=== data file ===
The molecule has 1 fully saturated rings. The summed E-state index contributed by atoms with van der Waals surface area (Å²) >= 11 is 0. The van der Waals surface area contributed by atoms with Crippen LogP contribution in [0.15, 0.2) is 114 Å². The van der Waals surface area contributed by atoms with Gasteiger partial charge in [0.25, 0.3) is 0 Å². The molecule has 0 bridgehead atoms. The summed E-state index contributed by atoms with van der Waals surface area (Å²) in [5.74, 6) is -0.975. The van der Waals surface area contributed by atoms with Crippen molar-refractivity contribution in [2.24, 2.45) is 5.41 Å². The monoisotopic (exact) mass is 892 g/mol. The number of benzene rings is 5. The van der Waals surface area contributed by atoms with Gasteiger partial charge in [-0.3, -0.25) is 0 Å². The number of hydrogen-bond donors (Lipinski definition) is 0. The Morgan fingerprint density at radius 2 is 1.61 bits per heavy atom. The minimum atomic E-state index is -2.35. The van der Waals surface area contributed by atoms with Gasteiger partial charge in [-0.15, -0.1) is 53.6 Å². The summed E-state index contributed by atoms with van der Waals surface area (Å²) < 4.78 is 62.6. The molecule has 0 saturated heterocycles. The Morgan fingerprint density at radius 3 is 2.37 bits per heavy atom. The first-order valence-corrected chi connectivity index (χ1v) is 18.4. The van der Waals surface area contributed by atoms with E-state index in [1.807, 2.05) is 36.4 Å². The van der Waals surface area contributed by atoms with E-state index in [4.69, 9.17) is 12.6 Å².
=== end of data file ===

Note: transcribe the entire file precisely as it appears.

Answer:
The molecule has 1 fully saturated rings. The summed E-state index contributed by atoms with van der Waals surface area (Å²) >= 11 is 0. The van der Waals surface area contributed by atoms with Crippen LogP contribution in [0.15, 0.2) is 114 Å². The van der Waals surface area contributed by atoms with Gasteiger partial charge in [0.25, 0.3) is 0 Å². The molecule has 0 bridgehead atoms. The summed E-state index contributed by atoms with van der Waals surface area (Å²) in [5.74, 6) is -0.975. The van der Waals surface area contributed by atoms with Crippen molar-refractivity contribution in [2.24, 2.45) is 5.41 Å². The monoisotopic (exact) mass is 892 g/mol. The number of benzene rings is 5. The van der Waals surface area contributed by atoms with Gasteiger partial charge in [-0.3, -0.25) is 0 Å². The number of hydrogen-bond donors (Lipinski definition) is 0. The Morgan fingerprint density at radius 2 is 1.61 bits per heavy atom. The minimum atomic E-state index is -2.35. The van der Waals surface area contributed by atoms with Gasteiger partial charge in [-0.15, -0.1) is 53.6 Å². The summed E-state index contributed by atoms with van der Waals surface area (Å²) < 4.78 is 62.6. The molecule has 0 saturated heterocycles. The Morgan fingerprint density at radius 3 is 2.37 bits per heavy atom. The first-order valence-corrected chi connectivity index (χ1v) is 18.4. The van der Waals surface area contributed by atoms with E-state index in [1.807, 2.05) is 36.4 Å². The van der Waals surface area contributed by atoms with E-state index in [4.69, 9.17) is 12.6 Å².